Last spring the phrase “building your brand” was one of my biggest concerns.
I was in the process of filling out an application for an internship at The Second City training center in Chicago. I wanted to convey that I was hilarious, creative, and worth paying attention to but also professional. I had this idea in my head that funny people couldn’t be professional.
Cue Brian Basilico.
Basilico is an award-winning author and speaker. He teaches businesses how to market their brand through online tools like websites, blogs, and through the use of social media. He came to Olivet Nazarene Univeristy’s campus in early March for a speaking engagement and I found myself in a place to pick his brain. I thought, “He would tell me exactly how to brand myself appropriately!”
He didn’t… not entirely. What he did was point out was that comedians are business professionals too.
Building your brand is showcasing the best (honest) parts of you.
On my application to The Second City I crafted this tagline:
“Highly driven, aspiring public relations professional at Olivet Nazarene University remaining transparent and ethical in a media saturated world with a comedic and creative flair.”
Wait a second, I had two Twitter accounts. Only one of them went on my business card. Only one was okay for my mom to look at. Only one would get a job. Something had to give.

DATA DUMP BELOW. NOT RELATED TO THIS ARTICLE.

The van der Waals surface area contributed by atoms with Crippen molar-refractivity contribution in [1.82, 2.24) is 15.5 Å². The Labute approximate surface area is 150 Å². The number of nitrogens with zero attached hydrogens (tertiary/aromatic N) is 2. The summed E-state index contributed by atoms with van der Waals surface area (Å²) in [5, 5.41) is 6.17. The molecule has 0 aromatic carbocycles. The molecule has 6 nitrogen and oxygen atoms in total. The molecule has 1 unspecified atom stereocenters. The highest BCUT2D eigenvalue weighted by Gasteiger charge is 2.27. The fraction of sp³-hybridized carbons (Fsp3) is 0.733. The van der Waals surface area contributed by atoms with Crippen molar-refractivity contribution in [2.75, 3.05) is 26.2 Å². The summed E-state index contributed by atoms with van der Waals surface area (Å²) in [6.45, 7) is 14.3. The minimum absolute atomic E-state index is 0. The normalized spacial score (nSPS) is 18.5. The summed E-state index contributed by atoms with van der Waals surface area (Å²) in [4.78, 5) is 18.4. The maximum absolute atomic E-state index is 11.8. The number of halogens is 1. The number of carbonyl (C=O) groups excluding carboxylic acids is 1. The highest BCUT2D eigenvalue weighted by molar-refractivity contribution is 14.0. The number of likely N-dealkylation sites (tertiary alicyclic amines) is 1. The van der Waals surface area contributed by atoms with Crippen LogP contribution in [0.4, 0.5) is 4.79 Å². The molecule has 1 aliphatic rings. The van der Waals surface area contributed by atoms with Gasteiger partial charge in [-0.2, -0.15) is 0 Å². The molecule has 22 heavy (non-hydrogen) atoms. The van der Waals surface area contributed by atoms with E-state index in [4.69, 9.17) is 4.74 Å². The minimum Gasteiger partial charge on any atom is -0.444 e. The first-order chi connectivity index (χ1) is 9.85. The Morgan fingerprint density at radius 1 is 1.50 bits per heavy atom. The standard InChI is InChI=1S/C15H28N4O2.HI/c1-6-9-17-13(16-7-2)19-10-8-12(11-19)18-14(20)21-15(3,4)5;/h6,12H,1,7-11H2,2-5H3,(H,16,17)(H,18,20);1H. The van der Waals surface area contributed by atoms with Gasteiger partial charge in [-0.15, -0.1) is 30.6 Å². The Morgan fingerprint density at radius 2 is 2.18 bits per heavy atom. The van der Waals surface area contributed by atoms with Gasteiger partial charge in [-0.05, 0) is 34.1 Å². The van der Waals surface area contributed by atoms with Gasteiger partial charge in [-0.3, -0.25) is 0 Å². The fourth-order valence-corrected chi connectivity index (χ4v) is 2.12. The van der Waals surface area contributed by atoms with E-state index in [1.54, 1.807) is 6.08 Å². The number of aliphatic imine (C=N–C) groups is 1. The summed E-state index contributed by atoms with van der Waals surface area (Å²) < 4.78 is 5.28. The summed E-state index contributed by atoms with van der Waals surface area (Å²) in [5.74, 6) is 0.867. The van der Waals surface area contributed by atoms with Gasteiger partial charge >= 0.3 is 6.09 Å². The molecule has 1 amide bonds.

Cue gut check
Gut checks are crucial to building your brand.
- Who are you following?
- What are you posting?
- How will the public perceive it?
Public relations professionals Anyone who wants to be taken seriously in the job industry should ask themselves those three questions.
So, who am I following?
- Friends, classmates, PR professionals, companies I admire, Saturday Night Live, cast members and writers on SNL, The Second City, and Rate My Dog (It’s the greatest Twitter account ever)
What am I posting?
How will the public perceive it?
- I want to come off as sarcastic, witty, and worth paying attention to. Twitter is a self-gratifying site, but it doesn’t have to be. Think about your favorite celebrity or brand. What causes do they support? How do you know this? This knowledge probably comes from looking at their content.
Do I have a social media strategy?
Absolutely, I want to get people talking and not about me. Building your brand is about yourself, but it can serve a greater purpose. I want my followers to feel like they can engage with me on whatever issues I’m tweeting about. The most revolutionary thing about social media are the connections you can make from a computer screen.
Build your brand